Sedgefield Animal Hospital

4740 High Point Road
Greensboro, NC 27407




Dr. Banker is a Fellow in the Academy of Veterinary Dentistry with over 30 years of advanced dental experience. Advanced dental care is available, including periodontal therapy,  root canals, crowns and orthodontics. Dr. Banker was the first person in the Mid Atlantic States to become certified as a Fellow in the Academy of Veterinary Dentistry.  He has been the referral dentist for the College of Veterinary Medicine at N.C.S.U.  He was one of only two veterinarians in the United States to complete the year long  Dental Certificate Series at Guelph, Ontario, Canada.  Over the last 30 years he has taught Veterinary Dentistry all over the United States and Canada. 

 The dental services at Sedgefield Animal Hospital and Dental Center are unique.  Our practice has provided advanced care and referral dental services since 1983.  We have had patients visit us from as far as Canada, New Jersey, and Arkansas because of the level of care we provide.  How convenient that you don't have to travel to find this level of service. With this depth of experience and our state of the art dental equipment your pet is assured of the best Veterinary Dental care available! 


Services Provided:   

  •  Comprehensive Dental Evaluations
  •   Orthodontic - Bite Evaluation
  •   Dental Prophylaxis (Dental Cleaning)
  •   Advanced Periodontal Therapy (Deep Gum Treatment/ Gum Surgery)
  •   Oral Surgery & Fracture Repair
  •   Complicated Extractions
  •   Endodontics (Root Canals) 
  •   Fillings & Restorations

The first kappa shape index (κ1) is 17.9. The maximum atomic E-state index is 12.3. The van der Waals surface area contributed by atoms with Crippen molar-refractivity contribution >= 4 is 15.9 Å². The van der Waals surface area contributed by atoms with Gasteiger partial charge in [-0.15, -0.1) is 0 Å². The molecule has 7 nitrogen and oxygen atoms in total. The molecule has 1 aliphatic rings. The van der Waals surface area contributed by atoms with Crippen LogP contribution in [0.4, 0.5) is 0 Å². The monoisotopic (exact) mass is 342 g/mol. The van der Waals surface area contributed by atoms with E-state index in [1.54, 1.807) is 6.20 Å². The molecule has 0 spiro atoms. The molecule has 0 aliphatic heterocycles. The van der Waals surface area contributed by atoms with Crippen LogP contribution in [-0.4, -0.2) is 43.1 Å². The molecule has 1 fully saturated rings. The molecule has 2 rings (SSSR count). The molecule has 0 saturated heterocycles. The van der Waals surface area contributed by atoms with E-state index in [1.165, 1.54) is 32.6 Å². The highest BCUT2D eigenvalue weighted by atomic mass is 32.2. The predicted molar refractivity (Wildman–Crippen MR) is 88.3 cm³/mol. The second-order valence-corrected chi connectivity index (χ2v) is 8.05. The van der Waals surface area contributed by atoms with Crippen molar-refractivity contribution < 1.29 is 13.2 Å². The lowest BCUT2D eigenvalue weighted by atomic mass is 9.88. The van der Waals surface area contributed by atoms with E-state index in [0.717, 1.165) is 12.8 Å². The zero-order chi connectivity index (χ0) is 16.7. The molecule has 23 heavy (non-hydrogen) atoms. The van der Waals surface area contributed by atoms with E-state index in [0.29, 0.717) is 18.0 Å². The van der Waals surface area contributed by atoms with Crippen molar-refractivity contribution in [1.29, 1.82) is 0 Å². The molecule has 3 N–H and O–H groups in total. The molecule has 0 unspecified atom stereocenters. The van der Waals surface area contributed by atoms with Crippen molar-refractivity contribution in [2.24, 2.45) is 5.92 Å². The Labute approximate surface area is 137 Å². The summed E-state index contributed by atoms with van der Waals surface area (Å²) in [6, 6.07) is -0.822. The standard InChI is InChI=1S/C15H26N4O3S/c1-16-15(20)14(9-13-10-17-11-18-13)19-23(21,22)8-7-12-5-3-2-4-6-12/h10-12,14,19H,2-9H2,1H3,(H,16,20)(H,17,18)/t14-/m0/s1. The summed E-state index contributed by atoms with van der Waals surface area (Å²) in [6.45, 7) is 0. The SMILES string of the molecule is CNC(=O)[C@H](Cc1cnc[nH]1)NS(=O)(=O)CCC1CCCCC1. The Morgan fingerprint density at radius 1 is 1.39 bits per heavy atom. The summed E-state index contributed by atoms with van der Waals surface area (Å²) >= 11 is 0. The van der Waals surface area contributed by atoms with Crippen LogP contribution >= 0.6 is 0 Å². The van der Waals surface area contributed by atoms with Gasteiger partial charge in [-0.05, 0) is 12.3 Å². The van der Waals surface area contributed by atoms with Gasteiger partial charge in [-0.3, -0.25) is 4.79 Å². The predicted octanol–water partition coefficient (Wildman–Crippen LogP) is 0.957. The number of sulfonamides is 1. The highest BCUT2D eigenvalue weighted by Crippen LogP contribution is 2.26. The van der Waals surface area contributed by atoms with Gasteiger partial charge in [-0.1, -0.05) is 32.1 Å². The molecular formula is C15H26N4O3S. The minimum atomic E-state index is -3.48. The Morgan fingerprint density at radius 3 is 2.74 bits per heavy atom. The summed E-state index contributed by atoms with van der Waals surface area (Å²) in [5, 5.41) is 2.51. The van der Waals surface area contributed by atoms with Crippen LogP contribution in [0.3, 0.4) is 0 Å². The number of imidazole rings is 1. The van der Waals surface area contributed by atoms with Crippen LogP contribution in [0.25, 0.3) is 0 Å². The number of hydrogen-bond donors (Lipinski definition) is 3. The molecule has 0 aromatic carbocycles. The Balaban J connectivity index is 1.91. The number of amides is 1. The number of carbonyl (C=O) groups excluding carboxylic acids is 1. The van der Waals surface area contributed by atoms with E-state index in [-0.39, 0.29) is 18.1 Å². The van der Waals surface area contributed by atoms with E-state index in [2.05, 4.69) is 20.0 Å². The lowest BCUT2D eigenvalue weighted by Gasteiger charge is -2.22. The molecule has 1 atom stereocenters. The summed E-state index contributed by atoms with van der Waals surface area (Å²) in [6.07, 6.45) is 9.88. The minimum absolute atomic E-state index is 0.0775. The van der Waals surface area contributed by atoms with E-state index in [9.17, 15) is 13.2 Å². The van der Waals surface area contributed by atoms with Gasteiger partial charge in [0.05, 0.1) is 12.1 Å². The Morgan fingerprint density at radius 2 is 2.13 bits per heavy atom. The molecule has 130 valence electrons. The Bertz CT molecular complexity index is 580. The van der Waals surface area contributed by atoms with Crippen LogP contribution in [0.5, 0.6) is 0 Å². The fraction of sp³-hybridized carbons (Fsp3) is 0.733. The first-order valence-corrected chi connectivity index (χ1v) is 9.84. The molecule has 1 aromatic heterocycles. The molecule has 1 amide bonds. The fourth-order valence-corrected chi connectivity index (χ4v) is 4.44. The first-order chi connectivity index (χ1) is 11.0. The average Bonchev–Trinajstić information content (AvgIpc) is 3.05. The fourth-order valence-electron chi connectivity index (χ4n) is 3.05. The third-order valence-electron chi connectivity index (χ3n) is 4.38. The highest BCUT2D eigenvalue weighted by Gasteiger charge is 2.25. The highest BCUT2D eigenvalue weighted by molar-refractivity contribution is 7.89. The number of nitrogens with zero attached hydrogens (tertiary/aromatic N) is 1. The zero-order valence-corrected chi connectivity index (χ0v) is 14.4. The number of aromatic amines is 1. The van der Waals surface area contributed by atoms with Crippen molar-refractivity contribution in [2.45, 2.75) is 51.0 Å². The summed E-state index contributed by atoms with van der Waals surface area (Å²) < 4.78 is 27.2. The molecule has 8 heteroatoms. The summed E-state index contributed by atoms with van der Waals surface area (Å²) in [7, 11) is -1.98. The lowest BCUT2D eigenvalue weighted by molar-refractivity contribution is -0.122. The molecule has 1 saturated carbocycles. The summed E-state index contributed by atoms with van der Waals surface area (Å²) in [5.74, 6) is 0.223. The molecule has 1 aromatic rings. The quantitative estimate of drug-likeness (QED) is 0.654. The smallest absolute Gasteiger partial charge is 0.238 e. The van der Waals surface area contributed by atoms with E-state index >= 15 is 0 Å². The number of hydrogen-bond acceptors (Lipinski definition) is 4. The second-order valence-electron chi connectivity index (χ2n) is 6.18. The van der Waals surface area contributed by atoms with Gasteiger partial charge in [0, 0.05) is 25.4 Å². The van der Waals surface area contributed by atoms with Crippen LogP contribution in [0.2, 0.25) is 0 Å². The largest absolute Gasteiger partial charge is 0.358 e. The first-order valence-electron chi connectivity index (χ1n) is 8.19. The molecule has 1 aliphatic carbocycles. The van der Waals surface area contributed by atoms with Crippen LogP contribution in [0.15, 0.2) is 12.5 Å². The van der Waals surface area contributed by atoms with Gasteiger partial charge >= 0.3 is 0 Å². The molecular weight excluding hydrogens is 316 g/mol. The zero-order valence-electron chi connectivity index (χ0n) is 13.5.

•   Crowns
  •   Orthodontic Corrections (Braces)                           


Two Common Oral Conditions ? PeriodontalDisease and Broken Teeth

Whenperforming a Comprehensive Oral Health Assessment the two most commonconditions that we find in dogs and cats are Periodontal Disease and BrokenTeeth.


PeriodontalDisease is considered the most common infection in both man and animals. Infact, it is considered by many veterinarians to be the most common diseasefound in pets. The purpose of this article is to give you a brief overview ofwhat it is and why it is so important to detect.


What is Periodontal Disease and how does it occur?

PeriodontalDisease is a combination of infection and inflammation of the tissues thatsurround the tooth (the Periodontium). After cleaning a thin film quicklycollects on the teeth; the film is invaded by bacteria within 12 hours(Plaque). If this plaque is not brushed off completely within 3 days it willmineralize into Calculus (Tartar). Calculus has to be professionally removed byscaling, brushing will not remove it.

The pet'simmune system reacts to the bacteria by causing inflammation. In addition tothat, some of the bacteria release toxins that create additional inflammation.The tissues surrounding the teeth get caught in a war zone. The result isdestruction of these tissues (bone, gum tissue and periodontal ligament). Theonly way to stop the destructive process is to professionally clean the area(scaling, polishing, root planning & subgingival curettage).